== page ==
Biomimicry design thinking education: a base-line exercise in preconceptions of biological analogies

Laura Stevens*, Helen Kopnina, Karel Mulder, Marc De Vries

*Corresponding author for this work

Research output: Contribution to journalArticlepeer-review

16 Citations (Scopus)
12 Downloads (Pure)


Preliminary empirical research conducted by the leading author has shown that design students using biological analogies, or models across different contexts, often misinterpreted these, intentionally or unintentionally, during design. By copying shape or form without integrating the main function of the mimicked biological model, students failed to consider the process or system directing that function when attempting to solve the design need. This article considers the first step in the development of an applicable educational model using distant analogies from nature, by means of biomimicry thinking methodology. The analysis examines results from a base-line exercise taken by students in the Minor Design with Nature during the Spring semester of Industrial Design Engineering at The Hague University of Applied Sciences in 2019, verifying that students without biomimicry training use this hollow approach automatically. This research confirms the gap between where students are at the beginning of the semester and where they need to be as expert sustainable designers when they graduate. These findings provide a starting point for future interventions in biomimicry workshops to improve systematic design thinking through structural and scientifically based iterations of analogical reasoning.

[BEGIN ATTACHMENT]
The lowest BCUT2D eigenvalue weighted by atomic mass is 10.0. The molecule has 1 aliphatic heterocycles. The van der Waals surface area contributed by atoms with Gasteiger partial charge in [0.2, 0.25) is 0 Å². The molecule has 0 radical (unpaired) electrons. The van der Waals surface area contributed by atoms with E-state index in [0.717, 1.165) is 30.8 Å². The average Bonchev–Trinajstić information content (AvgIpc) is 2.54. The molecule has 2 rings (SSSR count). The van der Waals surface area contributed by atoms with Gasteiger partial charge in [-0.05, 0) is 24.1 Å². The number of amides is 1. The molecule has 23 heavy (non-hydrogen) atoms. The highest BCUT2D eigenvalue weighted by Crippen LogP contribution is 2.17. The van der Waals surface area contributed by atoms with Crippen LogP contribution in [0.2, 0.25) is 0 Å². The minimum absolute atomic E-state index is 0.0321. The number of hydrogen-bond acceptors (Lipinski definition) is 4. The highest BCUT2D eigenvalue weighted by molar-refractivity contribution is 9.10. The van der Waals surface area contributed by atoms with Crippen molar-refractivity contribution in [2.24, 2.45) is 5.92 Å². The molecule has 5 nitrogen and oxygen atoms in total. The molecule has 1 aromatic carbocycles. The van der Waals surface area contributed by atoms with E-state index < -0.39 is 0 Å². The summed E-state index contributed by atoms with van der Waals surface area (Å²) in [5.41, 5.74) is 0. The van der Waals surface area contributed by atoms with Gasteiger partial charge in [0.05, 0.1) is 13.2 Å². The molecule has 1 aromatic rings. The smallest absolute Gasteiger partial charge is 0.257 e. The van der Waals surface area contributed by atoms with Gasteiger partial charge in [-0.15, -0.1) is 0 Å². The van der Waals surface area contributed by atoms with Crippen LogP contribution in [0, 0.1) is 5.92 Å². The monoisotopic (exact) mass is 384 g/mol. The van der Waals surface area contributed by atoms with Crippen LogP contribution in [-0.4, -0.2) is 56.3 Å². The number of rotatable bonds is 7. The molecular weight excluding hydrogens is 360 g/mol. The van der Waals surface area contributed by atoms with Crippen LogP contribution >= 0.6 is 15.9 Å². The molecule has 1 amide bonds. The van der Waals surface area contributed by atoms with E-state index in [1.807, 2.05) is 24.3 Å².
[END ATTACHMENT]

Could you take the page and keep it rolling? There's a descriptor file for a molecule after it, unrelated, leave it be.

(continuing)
Original languageEnglish
Pages (from-to)797-814
Number of pages18
JournalInternational Journal of Technology and Design Education
Issue number4
Early online date9 Mar 2020
Publication statusPublished - 1 Sept 2021
Externally publishedYes


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